The best Cubs pitching season of every era

December 14th, 2020

CHICAGO -- The nature of pitching has changed over the many decades of baseball's history. Not only have aspects of the mound been altered, but the abilities of the arms and the way staffs are constructed have also evolved over time.

That makes identifying the greatest single-season performance by a pitcher a daunting task, especially for a team like the Cubs. Chicago can trace its franchise back to 1876, when there was a pitcher's box 45 feet from home plate.

During the 19th century, a pitcher might log more than half of his team's total season innings on his own. Even as recently as the 1970s, a staff might only have nine arms. Logging 300 frames was not only normal, but expected for a Cubs legend like Fergie Jenkins.

"It's all changed," Jenkins said earlier this year. "We've got to get 250-300 innings in with 35-40 starts. I had 42 starts one year. I mean, it was just part of the game."

Given those realities, for this Top 5 list of best one-year pitching performances in Cubs history, the approach was a little different. The 145-year history of the franchise was divided into four 30-year eras, plus the 25 years from 1876-1900. We picked the best season within each era, ranked those five and then selected two runners-up for each time period.

This is hardly a complete list, and some incredible seasons are not featured. With that said, here are our picks for the best one-year pitching campaigns in Cubs history.

1) , 1971
Era: 1961-90

Jenkins began his 1971 tour with a 10-inning, complete-game victory opposite the legendary Bob Gibson on Opening Day. From there, the greatest pitcher in Cubs history cruised to a 24-13 showing with a 2.77 ERA. He struck out 263 batters, walked 37 and completed 30 of his 39 starts (325 innings). Jenkins, who beat Tom Seaver for the National League Cy Young Award, was in the middle of a streak of six straight 20-win campaigns. His performance was worth 9.6 WAR via Fangraphs and 10.1 WAR via Baseball-Reference.

Runners-up:
Dick Ellsworth, 1963: 22-10, 2.11 ERA, 290 2/3 IP, 6.6 fWAR, 10.2 bWAR
, 1977: 20-10, 2.79 ERA, 252 IP, 6.5 fWAR, 9.5 bWAR

2) , 2015
Era: 1991-2020

Arrieta had a 7.23 ERA with the Orioles in 2013 when the Cubs landed the right-hander via trade. Looking back now, the deal was one of the great heists in Chicago history. By '15, Arrieta had blossomed into a true ace and an NL Cy Young Award winner, helping Chicago turn into a legitimate World Series contender. That summer, he went 22-6 with a 1.77 ERA (including an otherworldly 0.75 ERA in the second half) and 236 strikeouts against 48 walks in 229 innings. Arrieta then fashioned an 11-strikeout shutout of the Pirates in the NL Wild Card Game to ignite a reversal of October fortunes for the Cubs.

Runners-up:
, 1992: 20-11, 2.18 ERA, 268 IP, 7.0 fWAR, 9.1 bWAR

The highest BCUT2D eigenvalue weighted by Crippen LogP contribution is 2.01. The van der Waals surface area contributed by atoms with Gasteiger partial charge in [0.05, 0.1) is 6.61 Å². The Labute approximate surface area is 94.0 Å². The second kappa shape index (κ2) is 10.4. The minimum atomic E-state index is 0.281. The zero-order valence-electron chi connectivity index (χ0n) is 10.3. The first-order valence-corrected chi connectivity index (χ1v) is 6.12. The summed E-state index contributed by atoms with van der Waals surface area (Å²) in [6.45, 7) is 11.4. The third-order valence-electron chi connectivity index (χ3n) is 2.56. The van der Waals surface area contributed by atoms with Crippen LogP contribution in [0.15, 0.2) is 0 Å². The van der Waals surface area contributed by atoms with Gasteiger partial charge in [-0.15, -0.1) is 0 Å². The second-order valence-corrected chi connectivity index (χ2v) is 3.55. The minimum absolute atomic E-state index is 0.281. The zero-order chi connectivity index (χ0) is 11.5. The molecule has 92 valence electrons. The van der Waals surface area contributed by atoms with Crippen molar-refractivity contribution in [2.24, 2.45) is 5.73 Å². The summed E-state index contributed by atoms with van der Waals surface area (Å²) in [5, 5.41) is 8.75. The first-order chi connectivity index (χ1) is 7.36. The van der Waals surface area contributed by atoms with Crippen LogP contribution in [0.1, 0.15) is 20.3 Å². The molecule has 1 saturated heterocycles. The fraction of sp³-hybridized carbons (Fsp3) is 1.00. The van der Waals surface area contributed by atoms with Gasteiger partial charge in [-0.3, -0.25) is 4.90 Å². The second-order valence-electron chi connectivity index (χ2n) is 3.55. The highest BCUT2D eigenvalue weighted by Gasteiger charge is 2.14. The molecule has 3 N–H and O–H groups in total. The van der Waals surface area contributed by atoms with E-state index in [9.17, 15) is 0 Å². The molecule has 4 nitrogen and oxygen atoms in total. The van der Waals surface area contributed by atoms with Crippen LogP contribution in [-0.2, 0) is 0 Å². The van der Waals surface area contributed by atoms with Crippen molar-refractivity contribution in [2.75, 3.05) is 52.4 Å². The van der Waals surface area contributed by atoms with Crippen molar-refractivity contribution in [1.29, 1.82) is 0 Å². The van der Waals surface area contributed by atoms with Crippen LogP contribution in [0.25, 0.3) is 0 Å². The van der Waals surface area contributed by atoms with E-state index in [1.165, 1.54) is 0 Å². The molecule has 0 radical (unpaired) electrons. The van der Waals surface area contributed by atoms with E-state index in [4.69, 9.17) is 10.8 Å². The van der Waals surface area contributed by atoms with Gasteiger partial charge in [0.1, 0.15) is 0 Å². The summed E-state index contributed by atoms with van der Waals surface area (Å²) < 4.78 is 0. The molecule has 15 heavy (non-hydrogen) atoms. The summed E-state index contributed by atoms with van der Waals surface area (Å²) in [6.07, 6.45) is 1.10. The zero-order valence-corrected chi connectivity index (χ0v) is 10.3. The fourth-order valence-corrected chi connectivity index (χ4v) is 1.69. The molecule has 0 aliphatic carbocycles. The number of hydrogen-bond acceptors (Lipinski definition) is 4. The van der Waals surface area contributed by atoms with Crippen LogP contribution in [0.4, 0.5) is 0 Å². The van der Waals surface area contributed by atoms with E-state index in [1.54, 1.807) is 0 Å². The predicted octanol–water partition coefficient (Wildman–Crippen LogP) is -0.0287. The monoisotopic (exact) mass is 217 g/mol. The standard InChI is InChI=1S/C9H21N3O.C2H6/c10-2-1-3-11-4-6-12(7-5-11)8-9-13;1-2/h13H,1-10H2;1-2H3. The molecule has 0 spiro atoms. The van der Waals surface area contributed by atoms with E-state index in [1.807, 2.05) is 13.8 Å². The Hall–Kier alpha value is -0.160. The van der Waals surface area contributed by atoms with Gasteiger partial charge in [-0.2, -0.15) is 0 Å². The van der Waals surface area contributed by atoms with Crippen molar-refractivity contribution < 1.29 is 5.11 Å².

, 2003: 18-6, 2.43 ERA, 211 1/3 IP, 7.8 fWAR, 7.4 bWAR

3) John Clarkson, 1885
Era: 1876-1900

What Clarkson accomplished in 1885 is almost unfathomable by today's standards. It also makes it incredibly difficult to know just where his performance should rank on a list like this one. So, with apologies to his 14.9 bWAR showing in 1887, let's put Clarkson's amazing '85 right here in the middle. He went 53-16 with a 1.85 ERA and 12.9 bWAR in 623 innings, accounting for 61 percent of Chicago's frames that year. His win total is the second-highest in baseball history. Only Old Hoss Radbourn's 1884 campaign (59 or 60 wins, depending on different sources of research) is better. Clarkson's innings total rank eighth all-time for one year. In '85, he made 70 starts for the White Stockings and 68 were complete games.

Runners-up
William Hutchison, 1891: 44-19, 2.81 ERA, 561 IP, 7.0 fWAR, 10.1 bWAR
Clark Griffith, 1898: 24-10, 1.88 ERA, 325 2/3 IP, 5.3 fWAR, 10.7 bWAR

4) , 1909
Era: 1901-30

Throw a dart at Three Finger Brown's Cubs career page and pick a season. He was that good. From 1904-10, specifically, Brown was on a spectacular run, going 160-66 with a 1.56 ERA over that span. His 1.04 ERA in '06 is a single-season club record, but his '09 performance makes this list. That year, Brown went 27-9 with a 1.31 ERA in 50 games. He started 34 games, completed 32, finished 15 and is credited with seven saves. Overall, Brown struck out 172 and walked 53 in 342 2/3 innings. That '09 showing included 7.3 fWAR and 9.5 bWAR.

Runners-up
Pete Alexander, 1920: 27-14, 1.91 ERA, 363 1/3 IP, 6.6 fWAR, 11.9 bWAR
Ed Reulbach, 1905: 18-14, 1.42 ERA, 291 2/3 IP, 4.4 fWAR, 9.1 bWAR

5) , 1938
Era: 1931-60

Reds catcher Ernie Lombardi took home the NL MVP Award in 1938, but it was a pitcher who finished second in the voting. That was right-hander Lee, who helped lead that '38 squad to the World Series. Lee paced the Majors with 22 wins and a 2.66 ERA while leading the NL in starts (37) and ERA+ (144). He logged 291 innings, ending with 121 strikeouts and 74 walks. His season was worth 8.0 bWAR -- the highest for this 30-year stretch in Cubs history.

Runners-up
Claude Passeau, 1940: 20-13, 2.50 ERA, 280 2/3 IP, 6.0 fWAR, 6.9 bWAR
Lon Warneke, 1933: 18-13, 2.00 ERA, 287 1/3 IP, 4.7 fWAR, 6.6 bWAR